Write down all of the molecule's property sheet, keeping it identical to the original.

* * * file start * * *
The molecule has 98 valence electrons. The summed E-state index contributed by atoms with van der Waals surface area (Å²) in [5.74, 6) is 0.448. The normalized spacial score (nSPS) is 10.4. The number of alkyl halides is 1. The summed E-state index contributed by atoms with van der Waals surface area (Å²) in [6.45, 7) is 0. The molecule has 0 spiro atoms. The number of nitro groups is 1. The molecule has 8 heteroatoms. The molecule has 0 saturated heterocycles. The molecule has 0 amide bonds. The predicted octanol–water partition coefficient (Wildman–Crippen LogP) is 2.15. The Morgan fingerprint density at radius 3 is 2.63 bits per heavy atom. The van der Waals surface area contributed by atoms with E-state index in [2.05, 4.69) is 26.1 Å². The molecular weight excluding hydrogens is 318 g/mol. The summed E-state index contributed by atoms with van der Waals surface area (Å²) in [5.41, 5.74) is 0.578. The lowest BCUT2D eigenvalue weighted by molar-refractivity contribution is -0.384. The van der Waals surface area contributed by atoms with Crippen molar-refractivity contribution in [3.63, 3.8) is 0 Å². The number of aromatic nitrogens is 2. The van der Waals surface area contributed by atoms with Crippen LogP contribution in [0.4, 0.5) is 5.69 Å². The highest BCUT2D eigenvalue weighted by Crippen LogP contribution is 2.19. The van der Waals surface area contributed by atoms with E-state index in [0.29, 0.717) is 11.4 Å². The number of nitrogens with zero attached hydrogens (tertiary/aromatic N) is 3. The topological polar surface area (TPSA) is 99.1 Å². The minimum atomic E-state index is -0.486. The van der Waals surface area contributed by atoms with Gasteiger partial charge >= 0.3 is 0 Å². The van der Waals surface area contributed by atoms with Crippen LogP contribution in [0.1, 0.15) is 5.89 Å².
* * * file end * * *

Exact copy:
The molecule has 98 valence electrons. The summed E-state index contributed by atoms with van der Waals surface area (Å²) in [5.74, 6) is 0.448. The normalized spacial score (nSPS) is 10.4. The number of alkyl halides is 1. The summed E-state index contributed by atoms with van der Waals surface area (Å²) in [6.45, 7) is 0. The molecule has 0 spiro atoms. The number of nitro groups is 1. The molecule has 8 heteroatoms. The molecule has 0 saturated heterocycles. The molecule has 0 amide bonds. The predicted octanol–water partition coefficient (Wildman–Crippen LogP) is 2.15. The Morgan fingerprint density at radius 3 is 2.63 bits per heavy atom. The van der Waals surface area contributed by atoms with E-state index in [2.05, 4.69) is 26.1 Å². The molecular weight excluding hydrogens is 318 g/mol. The summed E-state index contributed by atoms with van der Waals surface area (Å²) in [5.41, 5.74) is 0.578. The lowest BCUT2D eigenvalue weighted by molar-refractivity contribution is -0.384. The van der Waals surface area contributed by atoms with Crippen molar-refractivity contribution in [3.63, 3.8) is 0 Å². The number of aromatic nitrogens is 2. The van der Waals surface area contributed by atoms with Crippen LogP contribution in [0.4, 0.5) is 5.69 Å². The highest BCUT2D eigenvalue weighted by Crippen LogP contribution is 2.19. The van der Waals surface area contributed by atoms with E-state index in [0.29, 0.717) is 11.4 Å². The number of nitrogens with zero attached hydrogens (tertiary/aromatic N) is 3. The topological polar surface area (TPSA) is 99.1 Å². The minimum atomic E-state index is -0.486. The van der Waals surface area contributed by atoms with Gasteiger partial charge >= 0.3 is 0 Å². The van der Waals surface area contributed by atoms with Crippen LogP contribution in [0.1, 0.15) is 5.89 Å².